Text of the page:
I finished the summer invigorated because of the personal growth I felt. I also was excited to go back to school to share my experience with the friend who suggested the program to me because I promised I would, and felt that I should. I also was eager to tell others about the experience in hopes that truly invested people would take this responsibility on, in order to avoid robbing the students and teachers of a fulfilling experience. After my second term back, I stopped suggesting the internship because I was trapped in the Dartmouth bubble. I did, however, speak about the program when ever I was asked. During the end of my spring term of my sophomore year an acquaintance of mine suggested that I take part in SEAD. SEAD, Summer Enrichment at Dartmouth Program, is a summer program that expands the educational opportunities for promising high school students from selected under-resourced urban and rural schools while offering the Dartmouth community a unique opportunity for service learning. Again, the application was past due, but she felt I would really be a benefit to and benefit from the program.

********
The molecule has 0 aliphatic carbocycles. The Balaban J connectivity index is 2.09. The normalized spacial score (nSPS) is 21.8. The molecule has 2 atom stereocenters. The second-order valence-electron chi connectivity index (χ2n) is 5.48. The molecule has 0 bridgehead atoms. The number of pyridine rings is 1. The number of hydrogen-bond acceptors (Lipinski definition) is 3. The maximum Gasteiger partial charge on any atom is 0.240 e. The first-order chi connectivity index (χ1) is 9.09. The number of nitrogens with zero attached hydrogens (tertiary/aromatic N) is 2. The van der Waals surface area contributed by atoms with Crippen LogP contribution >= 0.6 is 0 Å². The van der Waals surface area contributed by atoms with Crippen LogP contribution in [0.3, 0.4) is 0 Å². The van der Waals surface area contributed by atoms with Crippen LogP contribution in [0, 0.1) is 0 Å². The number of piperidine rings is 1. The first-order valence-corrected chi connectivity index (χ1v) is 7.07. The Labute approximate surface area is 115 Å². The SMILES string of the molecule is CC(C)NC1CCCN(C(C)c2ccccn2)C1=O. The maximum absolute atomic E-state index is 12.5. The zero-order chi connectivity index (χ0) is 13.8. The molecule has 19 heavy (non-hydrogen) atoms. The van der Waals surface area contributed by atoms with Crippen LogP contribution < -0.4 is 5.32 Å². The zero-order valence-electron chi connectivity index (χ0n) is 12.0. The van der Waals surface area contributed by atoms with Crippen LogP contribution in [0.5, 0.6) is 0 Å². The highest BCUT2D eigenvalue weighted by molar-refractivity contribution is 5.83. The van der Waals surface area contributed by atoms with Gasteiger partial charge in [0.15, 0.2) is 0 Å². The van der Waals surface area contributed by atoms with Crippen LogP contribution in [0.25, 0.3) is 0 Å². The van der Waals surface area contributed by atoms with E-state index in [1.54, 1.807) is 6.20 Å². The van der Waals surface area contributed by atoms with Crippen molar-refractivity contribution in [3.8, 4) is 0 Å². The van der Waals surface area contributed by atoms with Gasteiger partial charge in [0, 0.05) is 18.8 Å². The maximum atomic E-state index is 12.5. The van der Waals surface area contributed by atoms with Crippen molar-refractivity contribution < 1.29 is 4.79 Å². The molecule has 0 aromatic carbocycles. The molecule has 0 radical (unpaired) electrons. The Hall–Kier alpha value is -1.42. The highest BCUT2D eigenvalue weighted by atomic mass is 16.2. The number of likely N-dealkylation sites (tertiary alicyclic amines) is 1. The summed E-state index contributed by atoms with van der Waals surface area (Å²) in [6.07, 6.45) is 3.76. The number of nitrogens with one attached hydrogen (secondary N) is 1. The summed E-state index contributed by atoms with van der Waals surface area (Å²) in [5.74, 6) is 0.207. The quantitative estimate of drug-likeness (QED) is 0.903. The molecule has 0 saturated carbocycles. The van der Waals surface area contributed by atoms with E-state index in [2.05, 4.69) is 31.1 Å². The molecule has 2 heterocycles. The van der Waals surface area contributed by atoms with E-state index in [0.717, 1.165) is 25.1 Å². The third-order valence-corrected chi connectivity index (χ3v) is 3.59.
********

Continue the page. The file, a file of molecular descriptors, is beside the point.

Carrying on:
I was initially told that SEAD had a minimal time requirement. There was about one mandatory session a week, which was about an hour long. I found myself hanging out with my SEAD mentee and the other SEAD students every day for a few hours. They were a breath of fresh air to my hectic summer experience. I also learned a lot from them and felt that they benefited from my presence, partly because I was one of the few black men who volunteered whole heartedly to that program. Some considered me an older brother and I felt honored to be called such. I felt the seeds begin to grow within me. I partly doubted what I could do for my community, but knew that something was required for me. I felt that I needed to open a community center at some point in my lifetime before I reached the age of forty or do something equivalent to opening a community center. I felt that I needed to make the biggest impact (or impact the greatest number of people possible). I know now that this need/want to do something on a grand scape, in many regards, was very naïve.
I told those who I felt would be great mentors about the SEAD program because I felt a connection to that program through the students. Consequently, I wanted it to be better. I felt it could improve in the mentor areas because there were mentors who never came to any of the programs. Consequently, these people were committing an injustice to these students by not allowing them to fully experience the program.